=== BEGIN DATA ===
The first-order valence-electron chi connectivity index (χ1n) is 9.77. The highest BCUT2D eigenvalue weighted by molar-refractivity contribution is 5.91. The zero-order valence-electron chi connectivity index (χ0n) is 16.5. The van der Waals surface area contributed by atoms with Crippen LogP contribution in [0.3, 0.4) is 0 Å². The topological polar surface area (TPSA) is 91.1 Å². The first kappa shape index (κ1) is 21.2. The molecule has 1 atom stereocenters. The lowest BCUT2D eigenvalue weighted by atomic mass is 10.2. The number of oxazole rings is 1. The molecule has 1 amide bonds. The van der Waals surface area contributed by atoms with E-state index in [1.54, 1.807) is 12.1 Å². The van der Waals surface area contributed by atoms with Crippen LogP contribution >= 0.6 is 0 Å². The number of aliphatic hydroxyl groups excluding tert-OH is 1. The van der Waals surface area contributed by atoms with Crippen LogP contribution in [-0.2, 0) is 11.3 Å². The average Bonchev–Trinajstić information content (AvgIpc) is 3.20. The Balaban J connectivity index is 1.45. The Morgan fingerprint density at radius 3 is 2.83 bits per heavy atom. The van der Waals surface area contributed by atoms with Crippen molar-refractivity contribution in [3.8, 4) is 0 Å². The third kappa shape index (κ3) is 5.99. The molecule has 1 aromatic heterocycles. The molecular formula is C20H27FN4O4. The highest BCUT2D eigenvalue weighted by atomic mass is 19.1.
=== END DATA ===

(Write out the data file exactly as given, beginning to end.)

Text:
The first-order valence-electron chi connectivity index (χ1n) is 9.77. The highest BCUT2D eigenvalue weighted by molar-refractivity contribution is 5.91. The zero-order valence-electron chi connectivity index (χ0n) is 16.5. The van der Waals surface area contributed by atoms with Crippen LogP contribution in [0.3, 0.4) is 0 Å². The topological polar surface area (TPSA) is 91.1 Å². The first kappa shape index (κ1) is 21.2. The molecule has 1 atom stereocenters. The lowest BCUT2D eigenvalue weighted by atomic mass is 10.2. The number of oxazole rings is 1. The molecule has 1 amide bonds. The van der Waals surface area contributed by atoms with E-state index in [1.54, 1.807) is 12.1 Å². The van der Waals surface area contributed by atoms with Crippen LogP contribution >= 0.6 is 0 Å². The number of aliphatic hydroxyl groups excluding tert-OH is 1. The van der Waals surface area contributed by atoms with Crippen LogP contribution in [-0.2, 0) is 11.3 Å². The average Bonchev–Trinajstić information content (AvgIpc) is 3.20. The Balaban J connectivity index is 1.45. The Morgan fingerprint density at radius 3 is 2.83 bits per heavy atom. The van der Waals surface area contributed by atoms with Crippen molar-refractivity contribution in [3.8, 4) is 0 Å². The third kappa shape index (κ3) is 5.99. The molecule has 1 aromatic heterocycles. The molecular formula is C20H27FN4O4. The highest BCUT2D eigenvalue weighted by atomic mass is 19.1.